Thought it was past time I got the coloured pencils out again, and here is the outcome. I think there is still work to do on it, but that can wait until tomorrow. Here is “Greensleeves”. 🙂
I’ve had several requests for a transcript of the talk I gave last weekend at Leaping Hare Pagan Conference in Colchester, Essex. So, here you go! x
Nemetona: Goddess of Boundaries and Edges, Sanctuary and Freedom
In this talk I am going to explore the goddess Nemetona as the Lady of Boundaries and Edges, and also her role in personal freedom and sanctuary. Not much is known academically of the goddess Nemetona: there are a few inscriptions at sacred spots such as at Altripp, Trier and Eisenberg in Germany. There is also an inscription to her at Bath. She was known in Gaul and in Spain we find the Nemetatae tribe. The word nemeton or similar versions are mentioned throughout Europe, especially in place names. Nemeton means Sacred Grove, and in this regard she is sometimes connected with Druids. However, this talk is not an academic discussion of this particular goddess, but an experiential one. We will explore boundaries and edges of ecosystems and of our own selves, our own nemetons, inspired by the goddess of the sacred grove, where the edge of the wood meets open space. We will see where those boundaries meet, touching soul to soul and awakening awen or inspiration. My perspective comes from a Druid tradition, languaged as it is within a religion that is animistic and polytheistic.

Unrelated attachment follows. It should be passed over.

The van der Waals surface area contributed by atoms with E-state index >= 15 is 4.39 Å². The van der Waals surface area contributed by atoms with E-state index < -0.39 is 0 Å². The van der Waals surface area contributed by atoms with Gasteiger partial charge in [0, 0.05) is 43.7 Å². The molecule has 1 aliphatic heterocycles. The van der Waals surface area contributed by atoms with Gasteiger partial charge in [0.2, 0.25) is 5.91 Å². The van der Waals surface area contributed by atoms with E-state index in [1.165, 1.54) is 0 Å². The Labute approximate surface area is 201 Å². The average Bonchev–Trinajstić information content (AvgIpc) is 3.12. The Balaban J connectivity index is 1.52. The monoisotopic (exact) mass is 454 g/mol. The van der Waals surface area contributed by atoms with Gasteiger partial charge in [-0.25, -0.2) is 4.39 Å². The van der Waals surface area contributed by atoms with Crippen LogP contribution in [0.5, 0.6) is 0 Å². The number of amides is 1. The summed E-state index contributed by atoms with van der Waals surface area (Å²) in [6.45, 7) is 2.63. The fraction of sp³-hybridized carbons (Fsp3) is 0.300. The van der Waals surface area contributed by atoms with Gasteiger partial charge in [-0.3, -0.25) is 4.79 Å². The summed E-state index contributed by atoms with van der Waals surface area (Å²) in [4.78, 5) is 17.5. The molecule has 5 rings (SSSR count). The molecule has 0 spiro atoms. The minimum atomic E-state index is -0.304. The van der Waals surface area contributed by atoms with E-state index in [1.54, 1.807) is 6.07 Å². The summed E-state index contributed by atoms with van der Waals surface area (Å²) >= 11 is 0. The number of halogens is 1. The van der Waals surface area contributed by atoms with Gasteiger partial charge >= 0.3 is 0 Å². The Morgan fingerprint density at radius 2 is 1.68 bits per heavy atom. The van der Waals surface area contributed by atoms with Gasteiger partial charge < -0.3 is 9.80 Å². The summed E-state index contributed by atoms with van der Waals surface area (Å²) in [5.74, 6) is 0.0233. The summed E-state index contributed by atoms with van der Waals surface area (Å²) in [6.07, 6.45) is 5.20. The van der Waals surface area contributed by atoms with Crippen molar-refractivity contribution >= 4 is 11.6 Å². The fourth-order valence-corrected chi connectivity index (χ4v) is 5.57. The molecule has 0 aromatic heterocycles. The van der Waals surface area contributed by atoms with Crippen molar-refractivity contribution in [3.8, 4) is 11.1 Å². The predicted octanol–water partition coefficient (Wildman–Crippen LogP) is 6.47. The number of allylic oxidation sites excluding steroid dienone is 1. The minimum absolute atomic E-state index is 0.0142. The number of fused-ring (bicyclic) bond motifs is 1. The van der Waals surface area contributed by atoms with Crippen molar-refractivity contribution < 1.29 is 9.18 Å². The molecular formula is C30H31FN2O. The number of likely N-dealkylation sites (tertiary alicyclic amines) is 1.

A Druid looks to nature in order to find inspiration. Authority is found in nature rather than in human constructs and society. Our relationships are inspired by the natural connection we see in everything, the threads of the web that connect us all. We realise that we do not exist separately from the world – we are a part of it, a thread in the tapestry. We know that without other beings we could not exist. Zen Buddhist monk Thich Nhat Hanh calls this Interbeing – that we inter-are with everything on the planet. Nothing exists separately. We live in ecosystems, living environments that support and sustain us. It isn’t human animals that define how the Druid interacts – the land provides us with a way to be in the world, teaches us of co-existing in harmony, in the flow of perpetual change and in the times and tides of life. It can be regarded as anarchic in that sense, but it is not a disregard for the laws of humanity that keep a society together, a cohesive social order – rather it is more seeking the wisdom of the oak, as the word Druid means – dru, meaning oak, and wid, meaning wisdom. Gods of nature, of an earth-based religion inspire us in different ways from the secular world. The gods are both brutal and beautiful.